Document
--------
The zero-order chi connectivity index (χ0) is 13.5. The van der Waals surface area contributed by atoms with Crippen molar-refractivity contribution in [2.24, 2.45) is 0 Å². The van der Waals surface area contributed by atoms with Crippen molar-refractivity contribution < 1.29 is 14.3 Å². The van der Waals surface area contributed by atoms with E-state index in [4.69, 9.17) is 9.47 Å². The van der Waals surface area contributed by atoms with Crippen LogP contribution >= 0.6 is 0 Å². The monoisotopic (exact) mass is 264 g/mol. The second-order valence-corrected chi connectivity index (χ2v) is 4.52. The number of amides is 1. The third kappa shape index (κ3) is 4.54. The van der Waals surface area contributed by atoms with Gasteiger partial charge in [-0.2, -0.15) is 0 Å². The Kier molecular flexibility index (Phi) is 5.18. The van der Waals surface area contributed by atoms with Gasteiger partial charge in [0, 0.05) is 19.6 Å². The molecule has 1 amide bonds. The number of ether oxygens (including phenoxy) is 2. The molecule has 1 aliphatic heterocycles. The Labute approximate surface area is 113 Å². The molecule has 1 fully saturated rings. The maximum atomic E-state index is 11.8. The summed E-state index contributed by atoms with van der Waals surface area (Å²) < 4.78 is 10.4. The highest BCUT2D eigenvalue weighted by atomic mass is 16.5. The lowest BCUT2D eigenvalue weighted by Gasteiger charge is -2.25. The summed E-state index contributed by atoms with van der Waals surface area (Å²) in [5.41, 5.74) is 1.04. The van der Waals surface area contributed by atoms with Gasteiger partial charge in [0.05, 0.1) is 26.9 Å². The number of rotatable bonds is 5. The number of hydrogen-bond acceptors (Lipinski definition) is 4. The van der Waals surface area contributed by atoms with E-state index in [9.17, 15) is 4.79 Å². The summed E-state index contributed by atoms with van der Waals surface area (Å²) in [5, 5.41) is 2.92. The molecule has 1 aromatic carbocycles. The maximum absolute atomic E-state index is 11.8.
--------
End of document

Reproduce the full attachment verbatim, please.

The zero-order chi connectivity index (χ0) is 13.5. The van der Waals surface area contributed by atoms with Crippen molar-refractivity contribution in [2.24, 2.45) is 0 Å². The van der Waals surface area contributed by atoms with Crippen molar-refractivity contribution < 1.29 is 14.3 Å². The van der Waals surface area contributed by atoms with E-state index in [4.69, 9.17) is 9.47 Å². The van der Waals surface area contributed by atoms with Crippen LogP contribution >= 0.6 is 0 Å². The monoisotopic (exact) mass is 264 g/mol. The second-order valence-corrected chi connectivity index (χ2v) is 4.52. The number of amides is 1. The third kappa shape index (κ3) is 4.54. The van der Waals surface area contributed by atoms with Gasteiger partial charge in [-0.2, -0.15) is 0 Å². The Kier molecular flexibility index (Phi) is 5.18. The van der Waals surface area contributed by atoms with Gasteiger partial charge in [0, 0.05) is 19.6 Å². The molecule has 1 amide bonds. The number of ether oxygens (including phenoxy) is 2. The molecule has 1 aliphatic heterocycles. The Labute approximate surface area is 113 Å². The molecule has 1 fully saturated rings. The maximum atomic E-state index is 11.8. The summed E-state index contributed by atoms with van der Waals surface area (Å²) < 4.78 is 10.4. The highest BCUT2D eigenvalue weighted by atomic mass is 16.5. The lowest BCUT2D eigenvalue weighted by Gasteiger charge is -2.25. The summed E-state index contributed by atoms with van der Waals surface area (Å²) in [5.41, 5.74) is 1.04. The van der Waals surface area contributed by atoms with Gasteiger partial charge in [0.05, 0.1) is 26.9 Å². The number of rotatable bonds is 5. The number of hydrogen-bond acceptors (Lipinski definition) is 4. The van der Waals surface area contributed by atoms with E-state index in [9.17, 15) is 4.79 Å². The summed E-state index contributed by atoms with van der Waals surface area (Å²) in [5, 5.41) is 2.92. The molecule has 1 aromatic carbocycles. The maximum absolute atomic E-state index is 11.8.